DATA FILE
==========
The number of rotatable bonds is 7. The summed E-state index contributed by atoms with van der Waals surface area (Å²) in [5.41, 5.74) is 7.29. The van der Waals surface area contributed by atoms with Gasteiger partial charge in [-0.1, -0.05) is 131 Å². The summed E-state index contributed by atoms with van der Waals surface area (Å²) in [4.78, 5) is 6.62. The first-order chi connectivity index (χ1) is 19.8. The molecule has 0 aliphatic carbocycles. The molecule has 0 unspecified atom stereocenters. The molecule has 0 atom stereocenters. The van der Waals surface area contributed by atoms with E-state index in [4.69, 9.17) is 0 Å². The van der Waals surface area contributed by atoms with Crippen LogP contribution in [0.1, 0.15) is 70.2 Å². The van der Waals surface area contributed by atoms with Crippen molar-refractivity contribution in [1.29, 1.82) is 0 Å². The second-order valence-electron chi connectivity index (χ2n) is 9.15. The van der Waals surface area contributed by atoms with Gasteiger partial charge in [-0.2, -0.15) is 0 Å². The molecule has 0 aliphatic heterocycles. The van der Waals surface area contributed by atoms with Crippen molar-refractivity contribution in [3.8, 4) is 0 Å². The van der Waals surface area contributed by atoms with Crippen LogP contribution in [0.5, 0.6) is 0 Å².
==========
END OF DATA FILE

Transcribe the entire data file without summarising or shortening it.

The number of rotatable bonds is 7. The summed E-state index contributed by atoms with van der Waals surface area (Å²) in [5.41, 5.74) is 7.29. The van der Waals surface area contributed by atoms with Gasteiger partial charge in [-0.1, -0.05) is 131 Å². The summed E-state index contributed by atoms with van der Waals surface area (Å²) in [4.78, 5) is 6.62. The first-order chi connectivity index (χ1) is 19.8. The molecule has 0 aliphatic carbocycles. The molecule has 0 unspecified atom stereocenters. The molecule has 0 atom stereocenters. The van der Waals surface area contributed by atoms with E-state index in [4.69, 9.17) is 0 Å². The van der Waals surface area contributed by atoms with Crippen LogP contribution in [0.1, 0.15) is 70.2 Å². The van der Waals surface area contributed by atoms with Crippen molar-refractivity contribution in [1.29, 1.82) is 0 Å². The second-order valence-electron chi connectivity index (χ2n) is 9.15. The van der Waals surface area contributed by atoms with Gasteiger partial charge in [-0.2, -0.15) is 0 Å². The molecule has 0 aliphatic heterocycles. The van der Waals surface area contributed by atoms with Crippen molar-refractivity contribution in [3.8, 4) is 0 Å². The van der Waals surface area contributed by atoms with Crippen LogP contribution in [0.5, 0.6) is 0 Å².